Nightclub impresario Steve Davidovici, who is under house arrest for his role in a tax evasion scheme, has gone to court against his partners at the troubled Chateau Nightclub & Gardens at Paris Las Vegas.
In a complaint filed late Wednesday in Clark County District Court, Davidovici contended that his former ownership interest was improperly confiscated in a move three partners executed in July. This followed by two months a letter from an attorney for Paris Las Vegas owner Caesars Entertainment Corp. demanding that Davidovici be ousted from Chateau because of concerns that his presence could jeopardize the property’s licenses.
However, according to the complaint, Davidovici had transferred all of his stake, held by an entity called Entertainmentconcepts Group LLC, to his wife, Charissa, in February. He knew then that federal prosecutors were investigating his part in a scheme to conceal $7 million in tips and said he told his partners, court papers show.
In March, he pleaded guilty to not reporting $403,000 in tip income during 2005 and 2006. He is serving an eight-month electronically monitored home confinement sentence although he is able to travel around Las Vegas during certain hours, attorney James Jimmerson said. Davidovici was also given three years probation and ordered to pay $141,000 to the Internal Revenue Service.
The sentence drew objections from federal prosecutors, who wanted Davidovici, best known on the Strip as the former manager of Caesars Palace’s Pure nightclub, to serve prison time. Questions also arose because the son of U.S. District Court Judge Kent Dawson, who oversaw the case, once worked in a Davidovici club.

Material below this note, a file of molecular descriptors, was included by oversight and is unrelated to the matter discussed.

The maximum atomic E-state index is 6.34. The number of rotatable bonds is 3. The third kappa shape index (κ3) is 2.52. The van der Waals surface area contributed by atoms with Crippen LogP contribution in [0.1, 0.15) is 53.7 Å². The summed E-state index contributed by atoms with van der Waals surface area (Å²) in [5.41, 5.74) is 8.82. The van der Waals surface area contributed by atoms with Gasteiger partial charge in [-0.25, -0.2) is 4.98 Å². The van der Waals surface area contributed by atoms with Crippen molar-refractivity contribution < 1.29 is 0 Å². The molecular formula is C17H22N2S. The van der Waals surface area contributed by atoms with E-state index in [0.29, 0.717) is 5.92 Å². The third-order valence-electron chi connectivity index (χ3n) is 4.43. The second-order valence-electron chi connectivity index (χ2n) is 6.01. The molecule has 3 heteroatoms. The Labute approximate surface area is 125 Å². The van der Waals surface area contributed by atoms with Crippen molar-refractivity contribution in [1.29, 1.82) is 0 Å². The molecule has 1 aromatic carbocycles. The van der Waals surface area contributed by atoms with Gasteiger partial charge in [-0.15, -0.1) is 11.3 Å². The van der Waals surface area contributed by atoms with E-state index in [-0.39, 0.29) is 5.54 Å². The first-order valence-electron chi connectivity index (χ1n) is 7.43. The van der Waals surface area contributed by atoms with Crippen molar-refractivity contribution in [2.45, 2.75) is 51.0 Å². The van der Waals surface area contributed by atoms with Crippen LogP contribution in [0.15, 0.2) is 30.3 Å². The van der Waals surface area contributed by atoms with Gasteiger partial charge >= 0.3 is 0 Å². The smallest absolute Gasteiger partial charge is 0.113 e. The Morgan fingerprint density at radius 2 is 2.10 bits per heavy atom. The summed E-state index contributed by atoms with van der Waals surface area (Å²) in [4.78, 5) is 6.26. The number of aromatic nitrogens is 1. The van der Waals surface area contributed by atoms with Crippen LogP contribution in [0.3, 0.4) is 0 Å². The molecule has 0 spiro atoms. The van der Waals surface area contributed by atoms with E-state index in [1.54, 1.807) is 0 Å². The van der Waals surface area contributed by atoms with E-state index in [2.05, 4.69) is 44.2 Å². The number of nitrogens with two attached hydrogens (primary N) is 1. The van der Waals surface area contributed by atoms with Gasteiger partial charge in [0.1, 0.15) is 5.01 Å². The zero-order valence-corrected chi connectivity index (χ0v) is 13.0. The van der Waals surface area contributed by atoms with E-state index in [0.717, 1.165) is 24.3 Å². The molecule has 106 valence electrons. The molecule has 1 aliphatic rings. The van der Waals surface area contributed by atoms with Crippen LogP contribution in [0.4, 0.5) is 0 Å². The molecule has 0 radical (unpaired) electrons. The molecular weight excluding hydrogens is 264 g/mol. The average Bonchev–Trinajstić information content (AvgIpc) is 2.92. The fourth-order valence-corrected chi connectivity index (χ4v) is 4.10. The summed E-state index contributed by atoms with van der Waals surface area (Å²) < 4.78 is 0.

The Chateau opened in March 2011, after raising $15 million among outside investors. However, overruns caused the cost to balloon to $26 million, forcing Davidovici and partners to borrow to cover the difference. Through different entities, Davidovici, Roland Sturm, Corey Jenkins and Perry Rogers had formed Chateau Management LLC, which owned 49 percent of the club.
By the end of 2011, court papers show, Davidovici and the partners “came to the conclusion that Chateau Nightclub was experiencing serious financial hardship” and looked to sell.
This year, however, the partners decided to keep Chateau and remove Entertainmentconcepts without compensation. Jimmerson said the contracts spelling out the club’s governance did not permit this.
Entertainmentconcepts, split evenly between Davidovici and his wife before February, held 45 percent of Chateau Management.
Attorneys for the partners could not be reached for comment.
Contact reporter Tim O’Reiley at
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